The University of Massachusetts Amherst
University of Massachusetts Amherst

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Jane Fountain, Distinguished Professor in the Department of Political Science, the School of Public Policy and director of the National Center for Digital Government, has been named to a list of the “100 Most Influential People in Digital Government” for the second year in a row.

A team of UMass Amherst researchers has received a three-year, $460,000 National Science Foundation Research Coordination Network grant for a project aimed to help better understand the interplay between policy design and human behavior. The grant, awarded to Douglas Rice, assistant professor of political science and legal studies, Charles Schweik, professor of environmental conservation and public policy, and Brenda Bushouse, associate professor of political science and public policy, aims to build an interdisciplinary international network of policy scholars, behavioral researchers and computational scientists to develop mechanisms to allow these kinds of comparisons to move toward a more robust, quantitative science.

Professor Musgrave comments in a news story about how members of the Trump administration and some conservative politicians have adopted the idea of a “deep state” to attack their political enemies. He says the idea was originally used to describe countries where the military and national security apparatus played a large role in the actions of civilian governments. In the U.S. government, he says, “It’s a really useful bogeyman, but there is no evidence for it.”

He also states that it is apparent that President Donald J. Trump is unfit for office, but the U.S. Constitution and our laws don’t have a clear answer to how to quickly remove him. He says there are tools available such as the 25th Amendment to the Constitution and the impeachment process, but neither of those fits well with the current situation. Musgrave also says both of those fixes are hampered by the high level of congressional incapacity that has developed in recent decades.

by Seth Oldmixon and Arafat Kabir

"Rohingya Refugees Pose A Global Humanitarian Crisis. They May Become A Global Security One"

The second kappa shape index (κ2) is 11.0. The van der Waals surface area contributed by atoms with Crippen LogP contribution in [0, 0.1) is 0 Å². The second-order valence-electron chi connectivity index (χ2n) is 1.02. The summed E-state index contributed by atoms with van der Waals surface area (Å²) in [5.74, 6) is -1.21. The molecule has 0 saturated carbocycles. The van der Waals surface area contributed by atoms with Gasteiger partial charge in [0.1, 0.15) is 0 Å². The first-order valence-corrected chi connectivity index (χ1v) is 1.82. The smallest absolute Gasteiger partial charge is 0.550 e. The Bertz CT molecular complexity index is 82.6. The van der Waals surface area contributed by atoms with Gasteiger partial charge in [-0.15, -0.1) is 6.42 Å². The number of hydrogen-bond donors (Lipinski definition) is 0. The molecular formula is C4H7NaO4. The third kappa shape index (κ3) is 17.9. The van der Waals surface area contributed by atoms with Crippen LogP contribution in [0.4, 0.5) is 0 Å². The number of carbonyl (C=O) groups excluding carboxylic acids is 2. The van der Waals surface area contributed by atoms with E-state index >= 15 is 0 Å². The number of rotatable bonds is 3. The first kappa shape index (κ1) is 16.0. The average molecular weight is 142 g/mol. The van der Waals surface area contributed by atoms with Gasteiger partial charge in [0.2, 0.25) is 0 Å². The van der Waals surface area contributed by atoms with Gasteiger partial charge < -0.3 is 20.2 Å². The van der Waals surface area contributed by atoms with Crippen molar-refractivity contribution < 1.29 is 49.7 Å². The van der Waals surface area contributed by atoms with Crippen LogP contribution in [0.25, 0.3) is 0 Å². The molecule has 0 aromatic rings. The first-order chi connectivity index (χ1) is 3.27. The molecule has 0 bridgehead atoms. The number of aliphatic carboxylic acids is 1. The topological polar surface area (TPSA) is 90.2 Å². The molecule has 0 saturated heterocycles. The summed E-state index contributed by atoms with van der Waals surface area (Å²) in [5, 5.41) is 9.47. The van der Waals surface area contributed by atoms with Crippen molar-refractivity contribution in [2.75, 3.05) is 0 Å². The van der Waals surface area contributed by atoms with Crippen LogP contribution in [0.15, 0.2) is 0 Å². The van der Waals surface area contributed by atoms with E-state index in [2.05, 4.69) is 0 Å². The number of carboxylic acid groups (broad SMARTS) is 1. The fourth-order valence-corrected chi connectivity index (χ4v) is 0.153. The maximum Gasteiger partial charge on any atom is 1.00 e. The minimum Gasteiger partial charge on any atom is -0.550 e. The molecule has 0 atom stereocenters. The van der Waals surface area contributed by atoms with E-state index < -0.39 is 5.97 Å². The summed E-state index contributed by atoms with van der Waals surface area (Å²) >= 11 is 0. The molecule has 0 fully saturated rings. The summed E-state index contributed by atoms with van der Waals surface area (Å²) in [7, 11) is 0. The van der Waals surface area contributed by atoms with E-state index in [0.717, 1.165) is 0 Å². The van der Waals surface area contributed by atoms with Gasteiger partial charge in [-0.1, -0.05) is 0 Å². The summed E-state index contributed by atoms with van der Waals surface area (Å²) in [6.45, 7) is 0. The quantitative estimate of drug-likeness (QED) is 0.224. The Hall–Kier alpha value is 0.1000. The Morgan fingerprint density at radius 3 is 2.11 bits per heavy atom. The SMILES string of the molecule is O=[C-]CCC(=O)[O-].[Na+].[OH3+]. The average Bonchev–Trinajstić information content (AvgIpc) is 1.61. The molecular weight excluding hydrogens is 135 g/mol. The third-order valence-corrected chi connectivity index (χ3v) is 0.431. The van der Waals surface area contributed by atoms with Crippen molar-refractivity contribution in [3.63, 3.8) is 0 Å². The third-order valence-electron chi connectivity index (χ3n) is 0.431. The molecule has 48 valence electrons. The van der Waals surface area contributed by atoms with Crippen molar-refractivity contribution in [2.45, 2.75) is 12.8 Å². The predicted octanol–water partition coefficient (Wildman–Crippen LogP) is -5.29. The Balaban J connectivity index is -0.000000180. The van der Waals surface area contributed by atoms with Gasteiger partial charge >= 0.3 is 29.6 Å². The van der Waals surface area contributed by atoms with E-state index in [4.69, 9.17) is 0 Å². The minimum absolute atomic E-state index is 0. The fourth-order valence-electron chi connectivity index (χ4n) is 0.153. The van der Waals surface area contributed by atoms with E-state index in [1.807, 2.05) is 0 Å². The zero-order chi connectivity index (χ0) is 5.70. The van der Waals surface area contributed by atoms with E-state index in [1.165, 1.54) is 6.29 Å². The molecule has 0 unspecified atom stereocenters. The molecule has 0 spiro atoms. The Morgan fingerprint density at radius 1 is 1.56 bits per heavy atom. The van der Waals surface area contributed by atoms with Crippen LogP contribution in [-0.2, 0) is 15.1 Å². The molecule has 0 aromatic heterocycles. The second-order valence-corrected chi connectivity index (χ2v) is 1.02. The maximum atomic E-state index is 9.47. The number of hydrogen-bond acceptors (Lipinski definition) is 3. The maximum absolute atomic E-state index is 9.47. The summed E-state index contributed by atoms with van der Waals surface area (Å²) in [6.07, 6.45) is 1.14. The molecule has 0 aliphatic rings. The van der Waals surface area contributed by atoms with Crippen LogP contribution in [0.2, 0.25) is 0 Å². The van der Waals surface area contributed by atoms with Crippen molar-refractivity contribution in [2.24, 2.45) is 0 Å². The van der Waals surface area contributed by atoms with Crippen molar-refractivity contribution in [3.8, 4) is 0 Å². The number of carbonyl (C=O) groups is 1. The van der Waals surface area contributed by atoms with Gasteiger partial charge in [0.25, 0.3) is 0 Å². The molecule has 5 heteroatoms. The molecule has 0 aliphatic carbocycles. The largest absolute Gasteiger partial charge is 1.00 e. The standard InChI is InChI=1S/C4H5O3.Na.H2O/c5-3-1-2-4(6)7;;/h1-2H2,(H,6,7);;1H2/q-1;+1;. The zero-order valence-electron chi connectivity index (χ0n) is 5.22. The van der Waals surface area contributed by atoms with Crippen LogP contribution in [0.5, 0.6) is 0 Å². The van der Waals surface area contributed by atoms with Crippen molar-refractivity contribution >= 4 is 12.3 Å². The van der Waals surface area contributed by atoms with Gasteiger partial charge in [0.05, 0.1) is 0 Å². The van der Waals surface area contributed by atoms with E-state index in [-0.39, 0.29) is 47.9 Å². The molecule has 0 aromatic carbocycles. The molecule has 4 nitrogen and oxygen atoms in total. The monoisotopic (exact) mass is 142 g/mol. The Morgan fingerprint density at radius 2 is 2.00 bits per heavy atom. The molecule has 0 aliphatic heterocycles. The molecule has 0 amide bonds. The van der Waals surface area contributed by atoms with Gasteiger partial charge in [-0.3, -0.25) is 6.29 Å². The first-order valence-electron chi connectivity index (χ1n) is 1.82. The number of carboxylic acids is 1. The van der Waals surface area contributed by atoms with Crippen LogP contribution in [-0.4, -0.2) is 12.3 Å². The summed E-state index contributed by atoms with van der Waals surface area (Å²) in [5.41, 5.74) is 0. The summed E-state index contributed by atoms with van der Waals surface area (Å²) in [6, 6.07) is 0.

An article about the status of the Rohingya refugees in Bangladesh, the concerns about the rising crime rate and drug addictions in the camps and their concerns about the extremist education within the camps. The authors outline the root cause of the crisis which is that the refugees lack a clear path to a meaningful future outside the camps.

Professor Paul Musgrave writes that President Donald Trump’s interactions with the president of Ukraine show that the greatest challenges to post-Cold War liberal order has come from the country — the U.S. — that was supposed to lead it.


A column about the changing ways that political parties raise money quotes Professor Ray J. La Raja who says it’s not too surprising that President Donald Trump has raised more money from small donors because Trump ignites the passions in individual donors.

She is the co-founder and executive director of Sunrise Movement, a movement of young people fighting to stop the climate crisis. She says Sunrise has “catapulted” the Green New Deal into the national spotlight.

A team of researchers headed by Chaitra Gopalappa, an engineer at the University of Massachusetts Amherst, including Professor Dean Robinson has been awarded a four-year, $1.2-million grant from the National Science Foundation’s Smart and Connected Health program to develop a multi-disease model of interrelated diseases for studying the impact of public health investments on overall health. This multidisciplinary project involves engineering, computer science, and social sciences research aimed at building new decision-analytic models for informing national and global public health decisions.

By Charli Carpenter
During the Bush-era “war on terror,” detainees in Guantanamo Bay, Abu Ghraib, and numerous other detention sites were tortured through such techniques as beating, stress positions, sleep deprivation, waterboarding, sexual assault, subjection to extreme heat or extreme cold, and confinement in small coffin-like boxes. During the Obama administration, deadly drone strikes targeted men and teenage boys merely suspected of crimes, killing numerous civilians—and even allegedly engaging in double-tap strikes of first responders. Read more here.

Meredith Loken is a 2019-2020 non-resident Fellow with the Modern War Institute at the United States Military Academy at West Point. The Modern War Institute is a research center at West Point devoted to the study of contemporary conflict.